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The day book. (Chicago, Ill.) 1911-1917, February 07, 1913, Image 10

Image and text provided by University of Illinois at Urbana-Champaign Library, Urbana, IL

Persistent link: http://chroniclingamerica.loc.gov/lccn/sn83045487/1913-02-07/ed-1/seq-10/

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opportunity for exercising their
own individuality and for outlet
of their energy and activity are
seldom really naughty. While
we need be serious at times, it is
all wrong to be so tense and ap
prehensive as we sometimes are
about our children's conduct.
Once when I was bemoaning the
fact that children would quarrel,
a bright young woman, the moth
er of four growing children, spoke
up and said, "Oh, I really enjoy
my children's scraps. ' I get right
into them myself, and they are
soon settled."
A sense of humor, a certain
ease of mood and exercise of
judgment as to what is transient
and as to what really goes to the
making of character, will solve
the problem of the management
of healthy, well-occupied chil
dren. Most of the mother's ef
fort should be directed to making
the environment right. Most of
their wrong tendencies will be
corrected by greater freedom
rather than by more watching
and restraint.
I have city friends who have
made many sacrifices to change
their residence to the country be
cause they realize that they can
not bring up their three young
children normally in an apart
ment, no matter how complete it
may be with modern conven
iences. My last article of this series
will deal with the problem of the
girl is she approaches maturity.
Philadelphia. Cabaret shows
Dannea ty ponce oraer.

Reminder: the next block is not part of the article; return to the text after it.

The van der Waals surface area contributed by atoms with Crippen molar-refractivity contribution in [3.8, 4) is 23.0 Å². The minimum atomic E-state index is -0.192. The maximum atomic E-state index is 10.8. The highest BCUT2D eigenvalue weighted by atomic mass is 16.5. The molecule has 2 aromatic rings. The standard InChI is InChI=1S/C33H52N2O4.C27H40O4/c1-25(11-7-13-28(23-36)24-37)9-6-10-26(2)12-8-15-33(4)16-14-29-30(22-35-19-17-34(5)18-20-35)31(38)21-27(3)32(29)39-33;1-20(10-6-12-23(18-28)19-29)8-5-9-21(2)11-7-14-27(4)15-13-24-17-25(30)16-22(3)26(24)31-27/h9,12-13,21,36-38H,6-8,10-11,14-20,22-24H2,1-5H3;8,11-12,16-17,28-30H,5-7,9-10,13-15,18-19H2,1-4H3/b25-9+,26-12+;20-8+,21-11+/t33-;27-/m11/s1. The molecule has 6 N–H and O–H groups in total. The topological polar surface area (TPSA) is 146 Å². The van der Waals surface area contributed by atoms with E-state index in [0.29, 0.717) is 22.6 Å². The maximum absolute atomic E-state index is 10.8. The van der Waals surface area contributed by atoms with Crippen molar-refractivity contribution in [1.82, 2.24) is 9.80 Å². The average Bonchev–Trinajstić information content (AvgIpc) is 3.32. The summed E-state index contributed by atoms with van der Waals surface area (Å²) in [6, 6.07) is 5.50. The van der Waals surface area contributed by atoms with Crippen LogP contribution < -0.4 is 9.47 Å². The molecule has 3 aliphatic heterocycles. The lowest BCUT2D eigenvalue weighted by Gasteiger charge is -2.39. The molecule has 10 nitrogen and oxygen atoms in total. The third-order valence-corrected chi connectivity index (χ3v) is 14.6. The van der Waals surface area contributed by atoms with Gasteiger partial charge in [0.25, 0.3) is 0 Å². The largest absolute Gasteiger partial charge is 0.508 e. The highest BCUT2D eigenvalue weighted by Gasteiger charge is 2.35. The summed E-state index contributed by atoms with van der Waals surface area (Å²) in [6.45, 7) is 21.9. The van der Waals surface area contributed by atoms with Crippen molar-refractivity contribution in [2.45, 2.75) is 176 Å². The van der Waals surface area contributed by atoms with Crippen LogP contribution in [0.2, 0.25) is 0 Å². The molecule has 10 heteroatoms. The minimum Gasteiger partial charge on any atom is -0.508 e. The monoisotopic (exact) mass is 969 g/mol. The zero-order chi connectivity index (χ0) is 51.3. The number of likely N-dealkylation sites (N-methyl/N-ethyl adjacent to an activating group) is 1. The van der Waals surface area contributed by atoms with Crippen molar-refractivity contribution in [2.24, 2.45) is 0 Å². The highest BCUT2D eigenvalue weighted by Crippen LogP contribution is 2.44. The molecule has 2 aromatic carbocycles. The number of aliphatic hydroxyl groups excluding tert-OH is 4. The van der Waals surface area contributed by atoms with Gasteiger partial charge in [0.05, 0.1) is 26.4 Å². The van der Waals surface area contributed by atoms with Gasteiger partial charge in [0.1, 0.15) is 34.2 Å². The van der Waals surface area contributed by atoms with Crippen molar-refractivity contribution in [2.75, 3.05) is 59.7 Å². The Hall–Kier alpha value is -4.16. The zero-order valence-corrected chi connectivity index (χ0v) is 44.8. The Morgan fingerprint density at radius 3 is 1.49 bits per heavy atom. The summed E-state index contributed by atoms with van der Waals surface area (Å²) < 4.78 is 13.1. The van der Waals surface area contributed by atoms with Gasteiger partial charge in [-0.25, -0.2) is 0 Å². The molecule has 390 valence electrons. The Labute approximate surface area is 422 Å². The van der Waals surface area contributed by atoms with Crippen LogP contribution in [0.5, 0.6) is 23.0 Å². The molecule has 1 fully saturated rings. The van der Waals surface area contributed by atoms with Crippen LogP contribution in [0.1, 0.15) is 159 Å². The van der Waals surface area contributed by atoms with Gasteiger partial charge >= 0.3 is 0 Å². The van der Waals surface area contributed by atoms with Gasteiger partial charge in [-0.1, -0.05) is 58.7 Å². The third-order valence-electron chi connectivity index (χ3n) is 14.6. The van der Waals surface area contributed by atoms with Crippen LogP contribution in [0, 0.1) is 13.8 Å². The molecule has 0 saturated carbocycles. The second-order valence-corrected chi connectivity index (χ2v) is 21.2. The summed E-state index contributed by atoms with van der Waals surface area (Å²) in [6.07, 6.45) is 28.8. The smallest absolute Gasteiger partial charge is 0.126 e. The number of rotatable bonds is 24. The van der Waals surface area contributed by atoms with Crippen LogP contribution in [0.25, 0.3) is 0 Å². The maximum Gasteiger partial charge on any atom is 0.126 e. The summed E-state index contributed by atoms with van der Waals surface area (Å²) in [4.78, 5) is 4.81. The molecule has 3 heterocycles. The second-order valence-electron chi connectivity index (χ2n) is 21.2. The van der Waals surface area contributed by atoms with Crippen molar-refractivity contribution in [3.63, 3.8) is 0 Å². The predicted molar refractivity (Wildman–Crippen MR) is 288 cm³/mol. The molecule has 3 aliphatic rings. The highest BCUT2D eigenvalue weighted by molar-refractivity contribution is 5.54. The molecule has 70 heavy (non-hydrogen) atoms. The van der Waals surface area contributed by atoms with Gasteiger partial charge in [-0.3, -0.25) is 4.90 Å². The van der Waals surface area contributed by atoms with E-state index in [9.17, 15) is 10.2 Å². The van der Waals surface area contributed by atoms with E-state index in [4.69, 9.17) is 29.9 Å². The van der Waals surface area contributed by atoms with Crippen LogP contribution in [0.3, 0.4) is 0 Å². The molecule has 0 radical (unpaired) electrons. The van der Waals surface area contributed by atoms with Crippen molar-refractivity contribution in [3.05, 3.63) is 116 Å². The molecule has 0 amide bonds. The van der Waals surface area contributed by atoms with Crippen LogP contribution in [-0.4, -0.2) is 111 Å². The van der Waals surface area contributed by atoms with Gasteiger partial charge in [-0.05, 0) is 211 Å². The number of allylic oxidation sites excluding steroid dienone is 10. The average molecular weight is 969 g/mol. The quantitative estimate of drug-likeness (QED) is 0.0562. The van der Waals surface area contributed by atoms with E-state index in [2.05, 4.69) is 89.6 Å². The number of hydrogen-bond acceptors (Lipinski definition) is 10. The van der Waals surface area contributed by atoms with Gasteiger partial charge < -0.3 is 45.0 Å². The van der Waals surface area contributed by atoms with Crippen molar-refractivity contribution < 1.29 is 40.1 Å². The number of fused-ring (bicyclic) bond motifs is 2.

Hoops, my dear! He's in again.
What Hoops?
No one but Harold Fabian
Hoops, son of a Chicago million
aire, who was sent to the bride
well for flirting with a telephone m
operator on iviicnigan avenue.
This time he is held in jail at
Jacksonville, Fla., as a result of
a queer tangle.
When 'Arold had served his
time in the bridewell he was re
leased. But Jailer Whitman was
such a fine man that young
Hoops returned to the Blue
Island avenue bastile and asked
for work. He got it.
Finally he was taken to a sani
tarium in Milwaukee by Father
Quille of the Boys' Home on
Jackson boulevard. Harold need
ed a rest from his arduous work.
In the sanitarium Hoops met a
widow, a Mrs. Jackson, who own
ed property at Clearwater, rua.
She suggested that as a good
place for Harold to finish his re
cuperation. Harold went there,
and was told to sell 15,000 bushels
of charcoal for Mrs. Jackson.
Hoops was a good salesman.
According to Florida friends of
Mrs. Jackson he soon sold the
charcoal, then started in on fruit
from the farm, and wound up by M
uispusmg ui nit laiuni vwv. xnv.ii
he was arrested.
Milwaukee police are looking
for Mrs. Jackson to clear up the
Harold denied today, from his
cell in Jacksonville, that he was
seeking material for an article on
the jail system of the U. S.

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